“I measure the progress of a community by the degree of progress which women have achieved.” ~ Dr. B. R. Ambedkar
Education is a path for equal opportunity and ensures possibilities for individual growth, social mobilities and economic empowerment to the oppressed, Dalit and marginalized communities. However, education throughout Indian history has only partially fulfilled these expectations. Thus, the issue addressed in this paper is how Dalit women carve out their democratic space as well as find their place in the institutions of higher education; and what do they aspire to be in the academic world. This study attempts to scrutinize why even after seven decades of independence, Dalit women constitute a tiny part in the institutions of higher education.
Due to the Brahmanical hegemony, they have been ignored and also denied opportunities to access education in general and higher education in particular. Along with Brahmanical hegemony, Dalit women are dominated by Dalit men as well. Dalit men are not helping them to come out from male domination. Dalit women are very few in numbers, not only in higher education but also in every domain of society. Though the Dalit women are equally interested in pursuing education, they are forced not to pursue their dreams. The lower rate of participation and enrollment of Dalit women does not mean that they are not interested in education. But they are denied opportunities to access higher education. Dalit women come to universities through the experience of struggles and difficulties. Many of them are not able to reach to higher education because of structural reasons such as class, caste, gender, and patriarchy that creates hundreds of impediments for them to continue their dreams.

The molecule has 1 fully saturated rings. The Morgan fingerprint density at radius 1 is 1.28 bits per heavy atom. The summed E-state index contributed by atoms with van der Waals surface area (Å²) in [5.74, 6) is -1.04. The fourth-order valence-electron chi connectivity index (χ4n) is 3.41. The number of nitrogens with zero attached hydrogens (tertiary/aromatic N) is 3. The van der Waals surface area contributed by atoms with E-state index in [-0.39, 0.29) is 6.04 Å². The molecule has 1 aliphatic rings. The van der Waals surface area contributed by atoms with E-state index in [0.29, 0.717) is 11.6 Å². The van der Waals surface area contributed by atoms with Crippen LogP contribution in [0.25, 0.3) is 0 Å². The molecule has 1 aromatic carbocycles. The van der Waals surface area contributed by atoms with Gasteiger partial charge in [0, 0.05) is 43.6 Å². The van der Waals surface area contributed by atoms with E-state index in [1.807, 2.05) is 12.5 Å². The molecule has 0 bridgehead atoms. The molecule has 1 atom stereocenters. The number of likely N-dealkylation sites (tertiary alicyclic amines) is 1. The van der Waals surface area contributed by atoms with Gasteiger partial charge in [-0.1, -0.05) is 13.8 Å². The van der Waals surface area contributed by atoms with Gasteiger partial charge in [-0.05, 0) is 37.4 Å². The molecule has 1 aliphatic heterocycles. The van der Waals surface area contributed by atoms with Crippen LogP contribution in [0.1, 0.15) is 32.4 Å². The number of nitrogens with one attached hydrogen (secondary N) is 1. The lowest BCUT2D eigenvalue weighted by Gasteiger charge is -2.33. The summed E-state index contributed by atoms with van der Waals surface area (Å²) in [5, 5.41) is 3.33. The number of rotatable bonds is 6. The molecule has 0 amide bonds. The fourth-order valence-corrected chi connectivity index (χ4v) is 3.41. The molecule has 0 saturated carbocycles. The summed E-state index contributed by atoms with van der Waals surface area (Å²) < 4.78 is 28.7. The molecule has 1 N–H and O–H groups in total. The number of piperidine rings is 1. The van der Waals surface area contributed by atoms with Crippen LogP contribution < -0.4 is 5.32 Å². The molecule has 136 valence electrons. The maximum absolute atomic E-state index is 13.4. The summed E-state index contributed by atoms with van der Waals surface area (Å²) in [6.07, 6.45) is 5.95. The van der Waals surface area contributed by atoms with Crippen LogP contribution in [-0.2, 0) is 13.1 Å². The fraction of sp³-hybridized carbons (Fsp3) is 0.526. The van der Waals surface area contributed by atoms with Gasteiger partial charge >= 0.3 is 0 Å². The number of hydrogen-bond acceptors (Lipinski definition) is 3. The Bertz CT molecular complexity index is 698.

I can share my experience here, despite facing prejudice and discrimination since my childhood. I never stopped dreaming of going ahead and continuing to pursue my dream of education. My valuable icons are Buddha, Krantijyoti Savitribai Phule, Jotiba Phule, Mata Ramabai, Dr B.R Ambedkar, Manyavar Kanshiram, Phoolan Devi, Bhima Bhoi and many Bahujan revolutionaries. My motivation developed in my determination to disprove the myths about Dalit women’s underachievement. Preconceptions, as well as discrimination, were something which I learnt about when I came to the world. My mother was an independent woman, my father to grandfather all depended on her. Even if a woman is independent in this Brahmanical/Manubadi culture, she has no value in it. This Brahmanical culture dominates our Dalit community too. During my high school days, one day my mother told me in her own words: